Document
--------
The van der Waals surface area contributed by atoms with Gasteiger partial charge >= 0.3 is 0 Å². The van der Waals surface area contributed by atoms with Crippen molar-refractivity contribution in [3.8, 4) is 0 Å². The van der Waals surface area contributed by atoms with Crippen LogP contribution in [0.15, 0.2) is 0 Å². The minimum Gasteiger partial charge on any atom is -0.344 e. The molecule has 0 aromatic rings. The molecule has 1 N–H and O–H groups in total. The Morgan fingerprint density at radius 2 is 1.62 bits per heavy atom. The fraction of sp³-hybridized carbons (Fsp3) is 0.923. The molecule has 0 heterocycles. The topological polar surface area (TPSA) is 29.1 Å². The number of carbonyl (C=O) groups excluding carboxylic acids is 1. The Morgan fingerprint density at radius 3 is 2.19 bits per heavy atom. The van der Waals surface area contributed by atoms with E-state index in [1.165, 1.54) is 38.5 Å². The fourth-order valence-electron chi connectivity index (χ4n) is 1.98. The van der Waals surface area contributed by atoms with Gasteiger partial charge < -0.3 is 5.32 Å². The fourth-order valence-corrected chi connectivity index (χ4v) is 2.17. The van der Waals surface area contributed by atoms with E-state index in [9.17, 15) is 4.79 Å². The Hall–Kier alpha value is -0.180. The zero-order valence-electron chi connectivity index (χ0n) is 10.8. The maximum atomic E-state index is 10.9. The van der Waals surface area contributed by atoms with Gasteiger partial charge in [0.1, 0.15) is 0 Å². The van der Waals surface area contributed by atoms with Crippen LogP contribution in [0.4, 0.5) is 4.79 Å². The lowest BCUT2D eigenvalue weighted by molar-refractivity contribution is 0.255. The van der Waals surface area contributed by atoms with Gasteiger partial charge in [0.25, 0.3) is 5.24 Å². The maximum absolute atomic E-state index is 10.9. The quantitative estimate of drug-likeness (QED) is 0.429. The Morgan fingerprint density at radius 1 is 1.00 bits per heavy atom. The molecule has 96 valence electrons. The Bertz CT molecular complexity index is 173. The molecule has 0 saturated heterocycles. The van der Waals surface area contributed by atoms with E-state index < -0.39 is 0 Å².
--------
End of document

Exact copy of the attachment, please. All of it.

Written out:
The van der Waals surface area contributed by atoms with Gasteiger partial charge >= 0.3 is 0 Å². The van der Waals surface area contributed by atoms with Crippen molar-refractivity contribution in [3.8, 4) is 0 Å². The van der Waals surface area contributed by atoms with Crippen LogP contribution in [0.15, 0.2) is 0 Å². The minimum Gasteiger partial charge on any atom is -0.344 e. The molecule has 0 aromatic rings. The molecule has 1 N–H and O–H groups in total. The Morgan fingerprint density at radius 2 is 1.62 bits per heavy atom. The fraction of sp³-hybridized carbons (Fsp3) is 0.923. The molecule has 0 heterocycles. The topological polar surface area (TPSA) is 29.1 Å². The number of carbonyl (C=O) groups excluding carboxylic acids is 1. The Morgan fingerprint density at radius 3 is 2.19 bits per heavy atom. The van der Waals surface area contributed by atoms with E-state index in [1.165, 1.54) is 38.5 Å². The fourth-order valence-electron chi connectivity index (χ4n) is 1.98. The van der Waals surface area contributed by atoms with Gasteiger partial charge < -0.3 is 5.32 Å². The fourth-order valence-corrected chi connectivity index (χ4v) is 2.17. The van der Waals surface area contributed by atoms with E-state index in [9.17, 15) is 4.79 Å². The Hall–Kier alpha value is -0.180. The zero-order valence-electron chi connectivity index (χ0n) is 10.8. The maximum atomic E-state index is 10.9. The van der Waals surface area contributed by atoms with Gasteiger partial charge in [0.1, 0.15) is 0 Å². The van der Waals surface area contributed by atoms with Crippen LogP contribution in [0.4, 0.5) is 4.79 Å². The lowest BCUT2D eigenvalue weighted by molar-refractivity contribution is 0.255. The van der Waals surface area contributed by atoms with Gasteiger partial charge in [0.25, 0.3) is 5.24 Å². The maximum absolute atomic E-state index is 10.9. The quantitative estimate of drug-likeness (QED) is 0.429. The Morgan fingerprint density at radius 1 is 1.00 bits per heavy atom. The molecule has 96 valence electrons. The Bertz CT molecular complexity index is 173. The molecule has 0 saturated heterocycles. The van der Waals surface area contributed by atoms with E-state index < -0.39 is 0 Å².